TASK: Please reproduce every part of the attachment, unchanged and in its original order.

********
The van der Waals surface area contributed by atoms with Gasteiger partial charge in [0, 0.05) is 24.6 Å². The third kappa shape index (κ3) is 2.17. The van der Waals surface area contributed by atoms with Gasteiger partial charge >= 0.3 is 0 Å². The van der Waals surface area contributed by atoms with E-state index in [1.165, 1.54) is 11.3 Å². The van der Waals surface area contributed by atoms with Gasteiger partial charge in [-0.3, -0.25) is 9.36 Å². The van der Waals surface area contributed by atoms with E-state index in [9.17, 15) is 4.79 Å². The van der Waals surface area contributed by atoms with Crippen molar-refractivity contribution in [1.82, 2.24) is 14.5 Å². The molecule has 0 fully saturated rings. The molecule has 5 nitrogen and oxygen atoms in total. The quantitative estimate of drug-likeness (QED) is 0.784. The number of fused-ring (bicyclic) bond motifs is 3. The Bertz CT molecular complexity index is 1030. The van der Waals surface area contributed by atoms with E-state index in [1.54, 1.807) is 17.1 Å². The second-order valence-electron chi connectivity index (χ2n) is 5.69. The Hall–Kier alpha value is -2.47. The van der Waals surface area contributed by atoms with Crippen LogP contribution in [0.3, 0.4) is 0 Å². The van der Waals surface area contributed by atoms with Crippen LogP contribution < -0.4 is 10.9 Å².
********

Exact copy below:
The van der Waals surface area contributed by atoms with Gasteiger partial charge in [0, 0.05) is 24.6 Å². The third kappa shape index (κ3) is 2.17. The van der Waals surface area contributed by atoms with Gasteiger partial charge >= 0.3 is 0 Å². The van der Waals surface area contributed by atoms with E-state index in [1.165, 1.54) is 11.3 Å². The van der Waals surface area contributed by atoms with Gasteiger partial charge in [-0.3, -0.25) is 9.36 Å². The van der Waals surface area contributed by atoms with E-state index in [9.17, 15) is 4.79 Å². The van der Waals surface area contributed by atoms with Crippen molar-refractivity contribution in [1.82, 2.24) is 14.5 Å². The molecule has 0 fully saturated rings. The molecule has 5 nitrogen and oxygen atoms in total. The quantitative estimate of drug-likeness (QED) is 0.784. The number of fused-ring (bicyclic) bond motifs is 3. The Bertz CT molecular complexity index is 1030. The van der Waals surface area contributed by atoms with E-state index in [1.54, 1.807) is 17.1 Å². The second-order valence-electron chi connectivity index (χ2n) is 5.69. The Hall–Kier alpha value is -2.47. The van der Waals surface area contributed by atoms with Crippen LogP contribution in [0.3, 0.4) is 0 Å². The van der Waals surface area contributed by atoms with Crippen LogP contribution < -0.4 is 10.9 Å².